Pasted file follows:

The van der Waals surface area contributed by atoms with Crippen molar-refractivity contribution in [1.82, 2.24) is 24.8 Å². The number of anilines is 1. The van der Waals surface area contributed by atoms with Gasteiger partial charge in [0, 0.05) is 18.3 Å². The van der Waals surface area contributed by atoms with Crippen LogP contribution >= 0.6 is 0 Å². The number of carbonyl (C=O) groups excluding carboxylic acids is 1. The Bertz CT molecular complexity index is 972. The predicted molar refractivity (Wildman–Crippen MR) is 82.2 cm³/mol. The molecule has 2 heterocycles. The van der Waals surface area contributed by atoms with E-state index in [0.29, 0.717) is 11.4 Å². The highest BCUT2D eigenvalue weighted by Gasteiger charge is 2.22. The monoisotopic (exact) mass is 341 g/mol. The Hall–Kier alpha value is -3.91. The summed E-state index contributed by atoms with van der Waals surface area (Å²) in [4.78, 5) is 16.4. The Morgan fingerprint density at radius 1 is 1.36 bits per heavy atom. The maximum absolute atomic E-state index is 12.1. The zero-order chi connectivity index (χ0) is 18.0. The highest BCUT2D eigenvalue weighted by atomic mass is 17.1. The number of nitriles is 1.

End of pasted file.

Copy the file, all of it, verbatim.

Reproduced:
The van der Waals surface area contributed by atoms with Crippen molar-refractivity contribution in [1.82, 2.24) is 24.8 Å². The number of anilines is 1. The van der Waals surface area contributed by atoms with Gasteiger partial charge in [0, 0.05) is 18.3 Å². The van der Waals surface area contributed by atoms with Crippen LogP contribution >= 0.6 is 0 Å². The number of carbonyl (C=O) groups excluding carboxylic acids is 1. The Bertz CT molecular complexity index is 972. The predicted molar refractivity (Wildman–Crippen MR) is 82.2 cm³/mol. The molecule has 2 heterocycles. The van der Waals surface area contributed by atoms with E-state index in [0.29, 0.717) is 11.4 Å². The highest BCUT2D eigenvalue weighted by Gasteiger charge is 2.22. The monoisotopic (exact) mass is 341 g/mol. The Hall–Kier alpha value is -3.91. The summed E-state index contributed by atoms with van der Waals surface area (Å²) in [4.78, 5) is 16.4. The Morgan fingerprint density at radius 1 is 1.36 bits per heavy atom. The maximum absolute atomic E-state index is 12.1. The zero-order chi connectivity index (χ0) is 18.0. The highest BCUT2D eigenvalue weighted by atomic mass is 17.1. The number of nitriles is 1.